It is rare to see so many former U.S. Secretary of Defenses (SECDEFs) from both parties publicly agree on anything, but these ex-SECDEFs just did. In a firmly worded opinion editorial published in the Washington Post, all ten living former SECDEFs affirmed their agreed view that the U.S. military is a professional, apolitical organization, and there is “no role” for it “in determining the outcome of a U.S. election.”
The ten former SECDEFs are: Ashton Carter, Dick Cheney, William Cohen, Mark Esper, Robert Gates, Chuck Hagel, James Mattis, Leon Panetta, William Perry and Donald Rumsfeld.
In the op-ed they write:
Efforts to involve the U.S. armed forces in resolving election disputes would take us into dangerous, unlawful and unconstitutional territory. Civilian and military officials who direct or carry out such measures would be accountable, including potentially facing criminal penalties, for the grave consequences of their actions on our republic.
While not openly directed at President Trump, they add:
Our elections have occurred. Recounts and audits have been conducted. Appropriate challenges have been addressed by the courts. Governors have certified the results. And the electoral college has voted. The time for questioning the results has passed; the time for the formal counting of the electoral college votes, as prescribed in the Constitution and statute, has arrived.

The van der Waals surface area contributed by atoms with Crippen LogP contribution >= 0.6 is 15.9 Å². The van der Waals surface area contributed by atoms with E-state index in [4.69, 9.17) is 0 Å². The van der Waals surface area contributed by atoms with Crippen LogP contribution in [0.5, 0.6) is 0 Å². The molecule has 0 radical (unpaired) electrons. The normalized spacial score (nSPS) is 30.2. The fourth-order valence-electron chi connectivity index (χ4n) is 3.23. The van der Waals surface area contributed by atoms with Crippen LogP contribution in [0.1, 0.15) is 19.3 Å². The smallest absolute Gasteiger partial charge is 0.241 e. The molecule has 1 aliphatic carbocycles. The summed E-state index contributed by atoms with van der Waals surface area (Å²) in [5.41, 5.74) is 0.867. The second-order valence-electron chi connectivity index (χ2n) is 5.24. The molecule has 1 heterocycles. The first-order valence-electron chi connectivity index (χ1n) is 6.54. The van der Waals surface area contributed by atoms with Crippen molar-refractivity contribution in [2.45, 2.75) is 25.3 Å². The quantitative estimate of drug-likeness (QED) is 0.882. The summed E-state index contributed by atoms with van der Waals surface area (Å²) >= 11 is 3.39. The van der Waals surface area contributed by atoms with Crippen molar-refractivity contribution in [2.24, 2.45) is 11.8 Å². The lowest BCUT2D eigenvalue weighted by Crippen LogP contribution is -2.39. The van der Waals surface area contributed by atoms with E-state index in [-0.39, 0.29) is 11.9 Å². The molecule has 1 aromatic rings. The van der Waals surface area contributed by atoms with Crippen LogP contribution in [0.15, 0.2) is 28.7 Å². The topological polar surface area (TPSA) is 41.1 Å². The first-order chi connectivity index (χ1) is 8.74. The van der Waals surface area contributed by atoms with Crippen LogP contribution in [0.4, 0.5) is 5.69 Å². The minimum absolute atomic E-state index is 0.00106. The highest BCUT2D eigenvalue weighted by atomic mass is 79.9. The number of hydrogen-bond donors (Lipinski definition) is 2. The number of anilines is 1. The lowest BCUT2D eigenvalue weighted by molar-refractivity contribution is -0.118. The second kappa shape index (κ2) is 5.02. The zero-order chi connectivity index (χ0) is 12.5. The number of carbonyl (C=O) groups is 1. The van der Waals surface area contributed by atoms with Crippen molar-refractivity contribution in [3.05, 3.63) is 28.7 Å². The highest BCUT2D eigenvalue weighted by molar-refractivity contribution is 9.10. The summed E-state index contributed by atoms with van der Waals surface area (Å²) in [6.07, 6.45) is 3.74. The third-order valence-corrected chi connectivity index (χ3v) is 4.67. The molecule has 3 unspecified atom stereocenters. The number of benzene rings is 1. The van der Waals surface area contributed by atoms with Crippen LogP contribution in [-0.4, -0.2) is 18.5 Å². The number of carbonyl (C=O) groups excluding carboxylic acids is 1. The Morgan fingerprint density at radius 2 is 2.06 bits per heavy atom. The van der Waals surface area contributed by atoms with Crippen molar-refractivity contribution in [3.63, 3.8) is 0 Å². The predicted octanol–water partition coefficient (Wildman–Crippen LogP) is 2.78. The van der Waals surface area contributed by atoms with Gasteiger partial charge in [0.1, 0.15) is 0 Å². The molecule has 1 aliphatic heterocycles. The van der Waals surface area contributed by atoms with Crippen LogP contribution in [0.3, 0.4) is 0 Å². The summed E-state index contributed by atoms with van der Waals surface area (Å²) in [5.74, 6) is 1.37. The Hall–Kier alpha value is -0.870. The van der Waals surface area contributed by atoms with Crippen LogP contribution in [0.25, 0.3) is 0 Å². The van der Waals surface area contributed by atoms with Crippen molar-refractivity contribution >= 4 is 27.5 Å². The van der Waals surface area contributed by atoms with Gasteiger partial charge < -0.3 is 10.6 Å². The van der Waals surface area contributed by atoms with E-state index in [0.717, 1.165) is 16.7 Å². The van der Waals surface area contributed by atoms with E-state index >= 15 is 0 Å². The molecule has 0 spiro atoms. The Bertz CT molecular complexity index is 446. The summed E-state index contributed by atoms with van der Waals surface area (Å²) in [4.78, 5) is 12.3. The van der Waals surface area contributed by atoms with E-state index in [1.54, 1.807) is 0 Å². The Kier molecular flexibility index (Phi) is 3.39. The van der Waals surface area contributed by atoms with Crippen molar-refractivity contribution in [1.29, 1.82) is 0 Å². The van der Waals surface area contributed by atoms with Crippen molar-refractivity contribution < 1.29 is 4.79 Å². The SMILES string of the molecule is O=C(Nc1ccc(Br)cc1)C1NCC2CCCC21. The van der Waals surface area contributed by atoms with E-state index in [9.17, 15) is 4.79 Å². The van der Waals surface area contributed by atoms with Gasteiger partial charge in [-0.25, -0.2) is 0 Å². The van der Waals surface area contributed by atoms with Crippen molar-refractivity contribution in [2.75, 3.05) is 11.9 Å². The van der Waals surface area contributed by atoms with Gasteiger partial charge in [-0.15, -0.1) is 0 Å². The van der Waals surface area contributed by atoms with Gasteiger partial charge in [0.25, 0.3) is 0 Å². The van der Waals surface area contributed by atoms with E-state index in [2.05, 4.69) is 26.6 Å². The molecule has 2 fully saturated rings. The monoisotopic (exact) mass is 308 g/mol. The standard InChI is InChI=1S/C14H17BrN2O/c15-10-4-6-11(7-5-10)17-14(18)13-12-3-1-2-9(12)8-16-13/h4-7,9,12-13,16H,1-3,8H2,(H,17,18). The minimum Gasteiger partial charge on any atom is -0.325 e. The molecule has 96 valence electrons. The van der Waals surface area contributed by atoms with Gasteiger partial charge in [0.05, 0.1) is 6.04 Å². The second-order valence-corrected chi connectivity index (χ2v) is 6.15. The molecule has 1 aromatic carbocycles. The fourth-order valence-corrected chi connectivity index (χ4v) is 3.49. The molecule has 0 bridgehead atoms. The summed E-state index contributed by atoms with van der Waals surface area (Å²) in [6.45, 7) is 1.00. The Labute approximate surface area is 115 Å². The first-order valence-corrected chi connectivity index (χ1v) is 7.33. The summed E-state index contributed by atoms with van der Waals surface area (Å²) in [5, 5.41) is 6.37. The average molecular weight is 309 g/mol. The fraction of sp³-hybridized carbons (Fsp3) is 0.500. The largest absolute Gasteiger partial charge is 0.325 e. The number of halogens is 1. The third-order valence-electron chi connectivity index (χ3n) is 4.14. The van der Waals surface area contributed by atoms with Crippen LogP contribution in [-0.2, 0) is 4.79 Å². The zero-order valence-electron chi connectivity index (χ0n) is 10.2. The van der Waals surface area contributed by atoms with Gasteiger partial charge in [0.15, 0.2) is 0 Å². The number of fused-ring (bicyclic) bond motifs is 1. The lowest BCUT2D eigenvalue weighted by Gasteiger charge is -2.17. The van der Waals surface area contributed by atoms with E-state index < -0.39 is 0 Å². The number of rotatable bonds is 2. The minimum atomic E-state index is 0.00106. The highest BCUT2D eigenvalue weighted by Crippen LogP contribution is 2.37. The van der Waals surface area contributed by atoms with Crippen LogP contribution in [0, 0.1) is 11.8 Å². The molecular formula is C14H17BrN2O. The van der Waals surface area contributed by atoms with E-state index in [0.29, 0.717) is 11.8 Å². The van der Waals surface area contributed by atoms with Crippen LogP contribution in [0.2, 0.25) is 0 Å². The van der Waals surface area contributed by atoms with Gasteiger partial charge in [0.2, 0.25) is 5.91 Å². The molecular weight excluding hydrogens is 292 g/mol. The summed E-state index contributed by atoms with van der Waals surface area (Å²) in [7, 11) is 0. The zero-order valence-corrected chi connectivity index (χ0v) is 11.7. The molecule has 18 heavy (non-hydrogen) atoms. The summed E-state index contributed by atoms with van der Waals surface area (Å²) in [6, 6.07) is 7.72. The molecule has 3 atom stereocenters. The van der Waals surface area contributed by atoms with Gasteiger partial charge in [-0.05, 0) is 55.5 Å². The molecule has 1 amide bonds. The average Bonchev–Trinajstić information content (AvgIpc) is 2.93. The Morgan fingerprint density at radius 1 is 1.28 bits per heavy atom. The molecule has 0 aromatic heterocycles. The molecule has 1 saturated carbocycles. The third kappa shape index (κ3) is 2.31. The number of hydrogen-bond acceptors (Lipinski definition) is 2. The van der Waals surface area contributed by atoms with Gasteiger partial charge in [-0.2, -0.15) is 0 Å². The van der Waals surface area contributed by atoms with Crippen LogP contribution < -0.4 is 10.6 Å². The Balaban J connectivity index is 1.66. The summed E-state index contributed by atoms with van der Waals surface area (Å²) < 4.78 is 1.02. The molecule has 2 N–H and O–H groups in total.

They continue by stressing the importance of a peaceful orderly transition to a new administration, addressing the civilian and military leaders of the Pentagon, stating:
Transitions, which all of us have experienced, are a crucial part of the successful transfer of power. They often occur at times of international uncertainty about U.S. national security policy and posture. They can be a moment when the nation is vulnerable to actions by adversaries seeking to take advantage of the situation.
Given these factors, particularly at a time when U.S. forces are engaged in active operations around the world, it is all the more imperative that the transition at the Defense Department be carried out fully, cooperatively and transparently. Acting defense secretary Christopher C. Miller and his subordinates — political appointees, officers and civil servants — are each bound by oath, law and precedent to facilitate the entry into office of the incoming administration, and to do so wholeheartedly. They must also refrain from any political actions that undermine the results of the election or hinder the success of the new team.